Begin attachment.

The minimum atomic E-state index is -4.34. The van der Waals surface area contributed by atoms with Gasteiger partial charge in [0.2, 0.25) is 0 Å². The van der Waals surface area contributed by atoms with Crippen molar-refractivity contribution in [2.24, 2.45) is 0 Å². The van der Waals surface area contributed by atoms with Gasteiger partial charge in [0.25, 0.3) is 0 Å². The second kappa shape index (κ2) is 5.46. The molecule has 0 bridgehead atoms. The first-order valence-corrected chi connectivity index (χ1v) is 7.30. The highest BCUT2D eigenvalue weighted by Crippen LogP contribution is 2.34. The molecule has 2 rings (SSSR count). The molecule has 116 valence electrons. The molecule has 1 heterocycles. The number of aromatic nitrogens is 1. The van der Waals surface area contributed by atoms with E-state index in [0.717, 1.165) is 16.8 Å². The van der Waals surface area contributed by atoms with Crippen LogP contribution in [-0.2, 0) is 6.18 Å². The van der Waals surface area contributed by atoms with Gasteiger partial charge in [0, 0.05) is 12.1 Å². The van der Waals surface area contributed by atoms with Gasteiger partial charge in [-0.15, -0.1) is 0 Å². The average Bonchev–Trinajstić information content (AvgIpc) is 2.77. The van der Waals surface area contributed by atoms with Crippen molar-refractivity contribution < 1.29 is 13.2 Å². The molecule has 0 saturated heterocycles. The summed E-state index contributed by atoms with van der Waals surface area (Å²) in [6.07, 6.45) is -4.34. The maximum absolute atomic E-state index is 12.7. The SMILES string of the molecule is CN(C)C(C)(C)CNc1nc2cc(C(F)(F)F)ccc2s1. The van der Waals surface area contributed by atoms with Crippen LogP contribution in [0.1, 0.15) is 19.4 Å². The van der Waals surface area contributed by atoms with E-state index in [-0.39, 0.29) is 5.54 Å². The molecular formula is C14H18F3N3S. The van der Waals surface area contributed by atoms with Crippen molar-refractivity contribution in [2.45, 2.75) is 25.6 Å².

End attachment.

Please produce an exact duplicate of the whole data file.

The minimum atomic E-state index is -4.34. The van der Waals surface area contributed by atoms with Gasteiger partial charge in [0.2, 0.25) is 0 Å². The van der Waals surface area contributed by atoms with Crippen molar-refractivity contribution in [2.24, 2.45) is 0 Å². The van der Waals surface area contributed by atoms with Gasteiger partial charge in [0.25, 0.3) is 0 Å². The second kappa shape index (κ2) is 5.46. The molecule has 0 bridgehead atoms. The first-order valence-corrected chi connectivity index (χ1v) is 7.30. The highest BCUT2D eigenvalue weighted by Crippen LogP contribution is 2.34. The molecule has 2 rings (SSSR count). The molecule has 116 valence electrons. The molecule has 1 heterocycles. The number of aromatic nitrogens is 1. The van der Waals surface area contributed by atoms with E-state index in [0.717, 1.165) is 16.8 Å². The van der Waals surface area contributed by atoms with Crippen LogP contribution in [-0.2, 0) is 6.18 Å². The van der Waals surface area contributed by atoms with Gasteiger partial charge in [0, 0.05) is 12.1 Å². The van der Waals surface area contributed by atoms with Gasteiger partial charge in [-0.15, -0.1) is 0 Å². The average Bonchev–Trinajstić information content (AvgIpc) is 2.77. The van der Waals surface area contributed by atoms with Crippen molar-refractivity contribution < 1.29 is 13.2 Å². The molecule has 0 saturated heterocycles. The summed E-state index contributed by atoms with van der Waals surface area (Å²) in [6.07, 6.45) is -4.34. The maximum absolute atomic E-state index is 12.7. The SMILES string of the molecule is CN(C)C(C)(C)CNc1nc2cc(C(F)(F)F)ccc2s1. The van der Waals surface area contributed by atoms with Crippen LogP contribution in [0.1, 0.15) is 19.4 Å². The van der Waals surface area contributed by atoms with E-state index in [-0.39, 0.29) is 5.54 Å². The molecular formula is C14H18F3N3S. The van der Waals surface area contributed by atoms with Crippen molar-refractivity contribution in [2.45, 2.75) is 25.6 Å².